# How to Structure your Code to Build a Scalable Deep Learning Model

Most ML code that floats around in open source repositories isn’t built to scale. To demonstrate this, we’re going to look at two very similar codebases that implement a classifier for the MNIST dataset. Both codebases use Keras — one codebase uses Keras itself, while the second uses Determined’s Keras API. We’ll show how one codebase turns into a nightmare as we add more capabilities, while the other will scale with almost no changes.

First, some Python boilerplate:

def main():
pass

if __name__ == '__main__':
main()

###### Determined
class MNISTTrial(TFKerasTrial):
def __init__(self, context: TFKerasTrialContext) -> None:
self.context = context


Now let’s load the data we’ll use to train and test our model. Since we’re using a simple dataset (MNIST) this will be quick, but this gets pretty complicated with large, custom datasets.

def load_data():
img_rows, img_cols = 28, 28
(x_train, y_train), (x_test, y_test) = mnist.load_data()
x_train /= 255
x_test /= 255
return (x_train, y_train), (x_test, y_test)

###### Determined
    def build_training_data_loader(self) -> InputData:
train_images = train_images / 255.0

return train_images, train_labels

test_images = test_images / 255.0

return test_images, test_labels


Now the fun part, defining the model itself:

def build_model(input_shape):
model = Sequential()
activation='relu',
input_shape=input_shape))

model.compile(loss=keras.losses.categorical_crossentropy,
optimizer=keras.optimizers.RMSprop(),
metrics=['accuracy'])
return model

###### Determined
    def build_model(self):
model = Sequential()
activation='relu',
input_shape=input_shape))
model = self.context.wrap_model(model)
model.compile(
optimizer=RMSprop(
lr=self.context.get_hparam("learning_rate"),
),
loss=tf.keras.losses.SparseCategoricalCrossentropy(from_logits=True),
metrics=[tf.keras.metrics.SparseCategoricalAccuracy(name="accuracy")],
)
return model


Finally, we’ll add the last few pieces we need to actually train the model locally:

def main():
batch_size = 128
num_classes = 10
epochs = 12
input_shape = (28, 28, 1)
(x_train, y_train), (x_test, y_test) = load_data()
model = build_model(input_shape)
model.fit(x_train, y_train,
batch_size=batch_size,
epochs=epochs,
verbose=1,
validation_data=(x_test, y_test))
score = model.evaluate(x_test, y_test, verbose=0)

###### Determined
description: mnist_tf_keras_const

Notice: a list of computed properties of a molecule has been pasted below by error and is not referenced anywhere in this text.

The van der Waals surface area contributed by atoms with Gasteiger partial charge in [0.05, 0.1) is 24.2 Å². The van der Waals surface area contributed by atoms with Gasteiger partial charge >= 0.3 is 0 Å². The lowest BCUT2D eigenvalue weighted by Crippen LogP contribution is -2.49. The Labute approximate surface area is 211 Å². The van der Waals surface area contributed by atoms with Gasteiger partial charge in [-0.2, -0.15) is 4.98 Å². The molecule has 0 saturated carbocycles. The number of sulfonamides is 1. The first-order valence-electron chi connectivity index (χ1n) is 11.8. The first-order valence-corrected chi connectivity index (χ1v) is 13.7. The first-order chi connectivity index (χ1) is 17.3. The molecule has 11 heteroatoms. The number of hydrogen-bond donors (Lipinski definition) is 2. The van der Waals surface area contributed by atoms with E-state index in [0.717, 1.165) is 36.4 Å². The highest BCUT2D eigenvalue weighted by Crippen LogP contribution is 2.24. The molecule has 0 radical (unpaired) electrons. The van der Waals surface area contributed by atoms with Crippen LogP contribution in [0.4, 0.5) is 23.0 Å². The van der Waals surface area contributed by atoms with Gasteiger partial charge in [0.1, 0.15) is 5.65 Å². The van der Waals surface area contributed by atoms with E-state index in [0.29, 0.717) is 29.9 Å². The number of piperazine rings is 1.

hyperparameters:
learning_rate: 1e-4
dropout1: .25
dropout2: .5
searcher:
name: single
metric: accuracy
smaller_is_better: true
max_steps: 50
entrypoint: model_def:MNISTTrial


The code sample on the left looks like most of the ML code that exists across the internet, including throughout dozens of popular repositories (e.g., StyleGan, Wide ResNets). The code on the right is structured — it’s built to conform to a specific API, in this case the Determined Trial Interface. Both are almost identical — they took the same amount of time to write, and are essentially the same length. They can both be used to train a model with a single command.

The hard part starts when you need to scale this code out for a larger problem than MNIST. You’ll be working with a large, custom dataset and you’ll need a bigger model to fit that dataset. Suddenly your local machine won’t be able to train the model and you’ll need to investigate distributed training with multiple GPUs. As you perfect your model you’ll need to perform some sort of hyperparameter search. In most cases, your code will evolve something like this:

To meet the challenges of your larger problem, you’ll need to layer a lot of complexity onto your codebase. Maybe you’ll distribute training using Horovod and a GPU cluster, or maybe you’ll set up a hyperparameter search framework like Ray Tune to tune your model. Each of these steps comes with huge overhead — you’ll need to write new code to integrate these pieces, configure complex environments, and even then without a large IT team to help you you’ll likely run into resiliency issues.

And it gets worse. In reality, your code will probably look more like this:

Pictured: Smashed code together

As more complexity gets layered in, most of the time there isn’t a way to cleanly separate the different pieces. There will be infrastructure code everywhere, your hyperparameter tuning will get tangled up with your training loops, and you’ll have 6 different places where distributed training logic comes in. Imagine having to hand that off to a coworker! Working on these jumbled code bases can be a nightmare, and you’ve completely lost the clean model definition you had at the beginning. Even worse, the next time you build a model, you’ll go through all of these same challenges again!

Now let’s look at how your structured model will evolve:

You just need a config file. By conforming to a structured API, you can take advantage of a wide range of tools Determined has to offer (like automatic hyperparameter tuning, distributed training, and fault tolerance), without having to manually integrate all of these pieces into your code. By simply modifying your config file, you’ll be able to specify sophisticated experiments, like cluster-wide distributed training or massively parallel hyperparameter tuning.

For essentially the same initial investment, you get distributed training, hyperparameter tuning, fault tolerance, better code readability, and built-in cluster management. Determined makes it that easy. Try it out now or check out Determined on GitHub!

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